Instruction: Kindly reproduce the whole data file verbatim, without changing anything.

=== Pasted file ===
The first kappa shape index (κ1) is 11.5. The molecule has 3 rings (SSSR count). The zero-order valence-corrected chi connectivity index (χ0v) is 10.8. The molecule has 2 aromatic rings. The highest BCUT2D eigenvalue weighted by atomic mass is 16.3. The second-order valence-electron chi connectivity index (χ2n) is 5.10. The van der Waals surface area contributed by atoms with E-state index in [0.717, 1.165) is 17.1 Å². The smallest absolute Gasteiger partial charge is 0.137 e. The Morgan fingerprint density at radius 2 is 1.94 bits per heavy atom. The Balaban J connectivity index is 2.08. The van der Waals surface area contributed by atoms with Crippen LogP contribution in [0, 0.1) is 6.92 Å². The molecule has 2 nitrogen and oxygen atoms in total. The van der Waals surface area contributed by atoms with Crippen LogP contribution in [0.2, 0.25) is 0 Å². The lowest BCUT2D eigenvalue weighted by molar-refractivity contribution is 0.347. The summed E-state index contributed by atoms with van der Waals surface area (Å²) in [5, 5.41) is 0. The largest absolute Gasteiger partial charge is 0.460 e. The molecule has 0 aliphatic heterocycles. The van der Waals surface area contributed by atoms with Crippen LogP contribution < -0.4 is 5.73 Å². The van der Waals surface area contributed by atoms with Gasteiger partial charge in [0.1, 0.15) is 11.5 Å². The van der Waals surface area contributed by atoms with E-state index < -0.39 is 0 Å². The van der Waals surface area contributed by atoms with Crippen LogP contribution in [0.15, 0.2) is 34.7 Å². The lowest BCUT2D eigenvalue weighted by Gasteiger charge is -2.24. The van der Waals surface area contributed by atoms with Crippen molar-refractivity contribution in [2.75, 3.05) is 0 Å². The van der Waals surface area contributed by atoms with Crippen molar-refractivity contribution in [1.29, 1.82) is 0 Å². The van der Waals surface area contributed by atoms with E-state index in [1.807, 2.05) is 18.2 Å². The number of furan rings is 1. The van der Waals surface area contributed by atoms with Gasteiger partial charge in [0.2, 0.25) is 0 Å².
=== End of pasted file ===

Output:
The first kappa shape index (κ1) is 11.5. The molecule has 3 rings (SSSR count). The zero-order valence-corrected chi connectivity index (χ0v) is 10.8. The molecule has 2 aromatic rings. The highest BCUT2D eigenvalue weighted by atomic mass is 16.3. The second-order valence-electron chi connectivity index (χ2n) is 5.10. The van der Waals surface area contributed by atoms with E-state index in [0.717, 1.165) is 17.1 Å². The smallest absolute Gasteiger partial charge is 0.137 e. The Morgan fingerprint density at radius 2 is 1.94 bits per heavy atom. The Balaban J connectivity index is 2.08. The van der Waals surface area contributed by atoms with Crippen LogP contribution in [0, 0.1) is 6.92 Å². The molecule has 2 nitrogen and oxygen atoms in total. The van der Waals surface area contributed by atoms with Crippen LogP contribution in [0.2, 0.25) is 0 Å². The lowest BCUT2D eigenvalue weighted by molar-refractivity contribution is 0.347. The summed E-state index contributed by atoms with van der Waals surface area (Å²) in [5, 5.41) is 0. The largest absolute Gasteiger partial charge is 0.460 e. The molecule has 0 aliphatic heterocycles. The van der Waals surface area contributed by atoms with Crippen LogP contribution < -0.4 is 5.73 Å². The van der Waals surface area contributed by atoms with Gasteiger partial charge in [0.1, 0.15) is 11.5 Å². The van der Waals surface area contributed by atoms with E-state index < -0.39 is 0 Å². The van der Waals surface area contributed by atoms with Crippen LogP contribution in [0.15, 0.2) is 34.7 Å². The lowest BCUT2D eigenvalue weighted by Gasteiger charge is -2.24. The van der Waals surface area contributed by atoms with Crippen molar-refractivity contribution in [2.75, 3.05) is 0 Å². The van der Waals surface area contributed by atoms with Crippen molar-refractivity contribution in [1.29, 1.82) is 0 Å². The van der Waals surface area contributed by atoms with E-state index in [1.807, 2.05) is 18.2 Å². The number of furan rings is 1. The van der Waals surface area contributed by atoms with Gasteiger partial charge in [0.2, 0.25) is 0 Å².